Rice, BCM explore nanoscale biophysics of key hearing protein

Is protein camaraderie key to hearing sensitivity?
Rice, BCM explore nanoscale biophysics of key hearing protein

Rice News staff

The Three Musketeers’ motto, “All for one, one for all,” may also apply to one of the key proteins in the ear. “Prestin” helps amplify faint sounds and increase the ability to hear tones, and like the musketeers, prestin appears to work best in small groups. Thanks to a new $1.75 million grant from the National Institutes of Health (NIH), scientists from Rice University and Baylor College of Medicine (BCM) are teaming up to unlock the keys to prestin’s camaraderie.

“Prestin was discovered less than 10 years ago, and there’s a lot we still don’t know about it,” said Rob Raphael, associate professor in bioengineering at Rice University. “Prestin responds to changes in electrical potential by changing its shape. The big question is, ‘What is the molecular mechanism underlying this unique activity?'”

Fluorescent markers reveal prestin, a key protein in the ear that expands and contracts in response to electrical signals.

Prestin, which is named for the fast musical tempo presto, is found in the outer hair cells of the cochlea, the hearing organ found deep inside the ear. Prestin is a transmembrane protein, which means it pokes through and is embedded in the outer covering of cells. And like many other transmembrane proteins, evidence suggests that prestin only becomes fully functional when it oligomerizes, or comes together in small groups.

“We want to understand the molecular interactions that glue prestin molecules together so they can function efficiently,” Raphael said.

He is working with BCM molecular neuroscientist Fred Pereira on a new five-year grant from the NIH’s National Institute on Deafness and Other Communication Disorders to investigate the molecular interactions that are responsible for prestin’s electromechanical activity. Using sophisticated optical imaging and electrophysiological techniques, Raphael’s group will study how prestin responds to electrical stimulation and how membrane dynamics are altered when prestin is both by itself and in groups. Pereira’s group will use molecular techniques to mutate regions of the protein to determine which portions of the protein make prestin stick together and which are vital to its function.

Prestin is one of the only proteins known to be “piezoelectric.” That means that like inorganic piezoelectric crystals, which are commonly used in quartz watches and other devices, prestin both deforms in response to electrical signals and emits electrical signals when its shape changes.

“We want to characterize prestin’s functional unit and learn how it works to enable this remarkable and unique electromotile activity,” Pereira said.

When sounds reach the liquid-filled cochlea — the ear’s built-in amplifier — they pulse through the tunnels of the snail-shaped organ, bending tiny hair-like microvilli that energize a specialized type of cell found only in the cochlea, the outer hair cells. When energized, outer hair cells stimulate millions of prestin proteins to lengthen and shorten in a rapid-fire succession. The resulting movement of the entire outer hair cell, in turn, selectively amplifies sound frequencies, allowing the listener to perceive faint sounds that would otherwise be missed.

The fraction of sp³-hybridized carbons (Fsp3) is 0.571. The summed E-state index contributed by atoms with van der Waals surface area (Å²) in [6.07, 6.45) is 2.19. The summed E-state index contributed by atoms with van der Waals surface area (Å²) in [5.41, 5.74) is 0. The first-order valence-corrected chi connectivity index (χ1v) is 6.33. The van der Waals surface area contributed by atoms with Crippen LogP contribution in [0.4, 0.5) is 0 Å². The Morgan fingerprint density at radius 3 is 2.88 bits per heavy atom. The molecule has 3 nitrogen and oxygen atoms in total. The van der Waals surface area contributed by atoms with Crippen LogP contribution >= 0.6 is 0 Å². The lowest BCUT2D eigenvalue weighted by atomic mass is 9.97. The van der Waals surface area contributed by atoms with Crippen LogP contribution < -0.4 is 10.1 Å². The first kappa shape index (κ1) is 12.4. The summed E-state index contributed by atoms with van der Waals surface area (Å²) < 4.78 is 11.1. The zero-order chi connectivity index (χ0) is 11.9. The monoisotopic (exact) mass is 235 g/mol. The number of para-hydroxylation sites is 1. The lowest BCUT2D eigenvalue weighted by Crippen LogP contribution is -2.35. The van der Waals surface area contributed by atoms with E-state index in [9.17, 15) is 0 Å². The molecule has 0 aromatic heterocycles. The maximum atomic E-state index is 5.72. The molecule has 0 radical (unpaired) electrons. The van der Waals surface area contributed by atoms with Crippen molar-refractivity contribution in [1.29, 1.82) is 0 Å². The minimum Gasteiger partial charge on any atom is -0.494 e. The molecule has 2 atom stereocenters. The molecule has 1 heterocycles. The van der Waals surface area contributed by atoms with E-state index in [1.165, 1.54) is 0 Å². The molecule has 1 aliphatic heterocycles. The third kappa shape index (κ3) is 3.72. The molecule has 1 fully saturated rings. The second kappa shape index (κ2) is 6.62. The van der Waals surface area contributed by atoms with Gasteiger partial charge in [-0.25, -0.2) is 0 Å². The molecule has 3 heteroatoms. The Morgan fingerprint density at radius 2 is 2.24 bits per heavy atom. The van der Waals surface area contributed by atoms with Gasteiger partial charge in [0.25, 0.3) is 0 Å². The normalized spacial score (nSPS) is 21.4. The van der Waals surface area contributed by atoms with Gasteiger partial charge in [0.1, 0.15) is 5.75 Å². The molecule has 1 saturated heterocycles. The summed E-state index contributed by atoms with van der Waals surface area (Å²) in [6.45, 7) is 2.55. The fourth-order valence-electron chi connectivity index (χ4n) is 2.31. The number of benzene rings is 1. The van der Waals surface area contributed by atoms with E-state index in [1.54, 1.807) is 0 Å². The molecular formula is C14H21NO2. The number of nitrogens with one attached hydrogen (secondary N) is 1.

“Prestin is supposed to be a piezoelectric molecule, but prior studies have been limited to studying prestin’s electrical activity by measuring how it changes membrane capacitance,” Raphael said. “Nobody has investigated the corresponding mechanical deformation at the molecular level and observed the hypothesized nanoscale motions that occur when prestin is stimulated by voltage. We’re going to do that in a very systematic way.”

Unlocking prestin’s secrets could help answer key questions about human hearing and the causes of hearing loss and deafness. For example, it’s well-known that loud noise exposure and high doses of some drugs, including aspirin, cause temporary deafness. Loud noise exposure increases the levels of free radicals in the cochlea, and free radicals are known to react with lipid compounds that make up the cell membranes that surround and support prestin. High doses of some drugs, like aspirin, are also known to weaken these membranes. If prestin indeed works in groups inside the membranes, then the deafness may result because the groups can’t form or are prematurely dispersed. That, in turn, could provide clues about the mechanisms of age-related hearing loss and other forms of deafness.

“An additional significance of this research is that prestin is a member of a family of highly conserved membrane transport proteins that are found in other parts of the body,” Raphael said. “Mutated forms of the proteins in this family have been implicated in various diseases. So what we learn about prestin in hearing will also have relevance for understanding the molecular basis of a range of other diseases, including skeletal abnormalities in dwarfism, congenital chloride diarrhea and goiter.”

About Jade Boyd

Jade Boyd is science editor and associate director of news and media relations in Rice University's Office of Public Affairs.